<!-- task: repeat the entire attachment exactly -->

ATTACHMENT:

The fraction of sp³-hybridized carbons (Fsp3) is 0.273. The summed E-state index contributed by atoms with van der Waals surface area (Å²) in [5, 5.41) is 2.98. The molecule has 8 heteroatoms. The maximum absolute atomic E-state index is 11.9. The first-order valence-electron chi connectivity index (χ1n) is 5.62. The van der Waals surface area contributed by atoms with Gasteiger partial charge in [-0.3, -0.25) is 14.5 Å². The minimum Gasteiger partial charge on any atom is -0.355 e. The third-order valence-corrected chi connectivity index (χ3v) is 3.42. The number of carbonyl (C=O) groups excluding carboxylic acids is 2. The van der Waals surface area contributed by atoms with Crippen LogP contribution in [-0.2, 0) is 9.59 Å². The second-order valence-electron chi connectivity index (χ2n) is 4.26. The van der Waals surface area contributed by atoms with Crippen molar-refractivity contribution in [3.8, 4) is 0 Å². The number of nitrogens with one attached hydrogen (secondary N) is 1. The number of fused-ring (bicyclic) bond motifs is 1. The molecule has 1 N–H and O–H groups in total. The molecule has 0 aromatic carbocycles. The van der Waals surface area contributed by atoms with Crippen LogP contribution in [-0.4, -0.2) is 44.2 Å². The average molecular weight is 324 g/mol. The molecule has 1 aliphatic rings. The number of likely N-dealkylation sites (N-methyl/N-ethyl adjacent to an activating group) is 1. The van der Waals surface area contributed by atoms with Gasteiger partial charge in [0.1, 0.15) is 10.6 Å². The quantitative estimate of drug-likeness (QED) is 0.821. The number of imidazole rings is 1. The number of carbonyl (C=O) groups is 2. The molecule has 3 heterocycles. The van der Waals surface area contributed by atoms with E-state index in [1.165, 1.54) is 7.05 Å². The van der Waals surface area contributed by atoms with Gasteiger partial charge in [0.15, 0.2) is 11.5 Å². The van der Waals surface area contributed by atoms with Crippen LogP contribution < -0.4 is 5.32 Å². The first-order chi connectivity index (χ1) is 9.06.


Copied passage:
The fraction of sp³-hybridized carbons (Fsp3) is 0.273. The summed E-state index contributed by atoms with van der Waals surface area (Å²) in [5, 5.41) is 2.98. The molecule has 8 heteroatoms. The maximum absolute atomic E-state index is 11.9. The first-order valence-electron chi connectivity index (χ1n) is 5.62. The van der Waals surface area contributed by atoms with Gasteiger partial charge in [-0.3, -0.25) is 14.5 Å². The minimum Gasteiger partial charge on any atom is -0.355 e. The third-order valence-corrected chi connectivity index (χ3v) is 3.42. The number of carbonyl (C=O) groups excluding carboxylic acids is 2. The van der Waals surface area contributed by atoms with Crippen LogP contribution in [-0.2, 0) is 9.59 Å². The second-order valence-electron chi connectivity index (χ2n) is 4.26. The van der Waals surface area contributed by atoms with Crippen molar-refractivity contribution in [3.8, 4) is 0 Å². The number of nitrogens with one attached hydrogen (secondary N) is 1. The number of fused-ring (bicyclic) bond motifs is 1. The molecule has 1 N–H and O–H groups in total. The molecule has 0 aromatic carbocycles. The van der Waals surface area contributed by atoms with Crippen LogP contribution in [-0.4, -0.2) is 44.2 Å². The average molecular weight is 324 g/mol. The molecule has 1 aliphatic rings. The number of likely N-dealkylation sites (N-methyl/N-ethyl adjacent to an activating group) is 1. The van der Waals surface area contributed by atoms with Gasteiger partial charge in [0.1, 0.15) is 10.6 Å². The quantitative estimate of drug-likeness (QED) is 0.821. The number of imidazole rings is 1. The number of carbonyl (C=O) groups is 2. The molecule has 3 heterocycles. The van der Waals surface area contributed by atoms with E-state index in [1.165, 1.54) is 7.05 Å². The van der Waals surface area contributed by atoms with Gasteiger partial charge in [0.15, 0.2) is 11.5 Å². The van der Waals surface area contributed by atoms with Crippen LogP contribution < -0.4 is 5.32 Å². The first-order chi connectivity index (χ1) is 9.06.